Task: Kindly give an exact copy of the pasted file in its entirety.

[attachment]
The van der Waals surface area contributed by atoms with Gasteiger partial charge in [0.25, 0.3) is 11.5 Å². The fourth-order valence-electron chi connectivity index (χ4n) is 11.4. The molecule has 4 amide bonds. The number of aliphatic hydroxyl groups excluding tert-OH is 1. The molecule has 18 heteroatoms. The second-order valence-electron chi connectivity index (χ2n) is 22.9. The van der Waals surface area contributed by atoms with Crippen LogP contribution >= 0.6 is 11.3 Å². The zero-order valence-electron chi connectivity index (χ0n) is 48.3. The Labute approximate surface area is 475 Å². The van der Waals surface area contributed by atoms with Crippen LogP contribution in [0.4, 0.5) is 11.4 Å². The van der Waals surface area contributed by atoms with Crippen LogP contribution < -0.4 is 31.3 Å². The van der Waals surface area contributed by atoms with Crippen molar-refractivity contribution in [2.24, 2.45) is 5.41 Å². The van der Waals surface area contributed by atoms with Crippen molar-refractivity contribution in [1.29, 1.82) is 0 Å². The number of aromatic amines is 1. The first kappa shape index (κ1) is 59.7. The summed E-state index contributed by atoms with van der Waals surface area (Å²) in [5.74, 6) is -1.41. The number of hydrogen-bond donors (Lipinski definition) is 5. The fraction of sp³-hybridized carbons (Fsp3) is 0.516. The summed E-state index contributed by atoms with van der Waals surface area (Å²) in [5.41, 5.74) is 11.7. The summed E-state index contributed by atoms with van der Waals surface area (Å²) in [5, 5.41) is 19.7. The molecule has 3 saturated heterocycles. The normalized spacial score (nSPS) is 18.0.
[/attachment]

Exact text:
The van der Waals surface area contributed by atoms with Gasteiger partial charge in [0.25, 0.3) is 11.5 Å². The fourth-order valence-electron chi connectivity index (χ4n) is 11.4. The molecule has 4 amide bonds. The number of aliphatic hydroxyl groups excluding tert-OH is 1. The molecule has 18 heteroatoms. The second-order valence-electron chi connectivity index (χ2n) is 22.9. The van der Waals surface area contributed by atoms with Crippen LogP contribution >= 0.6 is 11.3 Å². The zero-order valence-electron chi connectivity index (χ0n) is 48.3. The Labute approximate surface area is 475 Å². The van der Waals surface area contributed by atoms with Crippen LogP contribution in [0.4, 0.5) is 11.4 Å². The van der Waals surface area contributed by atoms with Crippen LogP contribution < -0.4 is 31.3 Å². The van der Waals surface area contributed by atoms with Crippen molar-refractivity contribution in [2.24, 2.45) is 5.41 Å². The van der Waals surface area contributed by atoms with Crippen molar-refractivity contribution in [1.29, 1.82) is 0 Å². The number of aromatic amines is 1. The first kappa shape index (κ1) is 59.7. The summed E-state index contributed by atoms with van der Waals surface area (Å²) in [5.74, 6) is -1.41. The number of hydrogen-bond donors (Lipinski definition) is 5. The fraction of sp³-hybridized carbons (Fsp3) is 0.516. The summed E-state index contributed by atoms with van der Waals surface area (Å²) in [5.41, 5.74) is 11.7. The summed E-state index contributed by atoms with van der Waals surface area (Å²) in [5, 5.41) is 19.7. The molecule has 3 saturated heterocycles. The normalized spacial score (nSPS) is 18.0.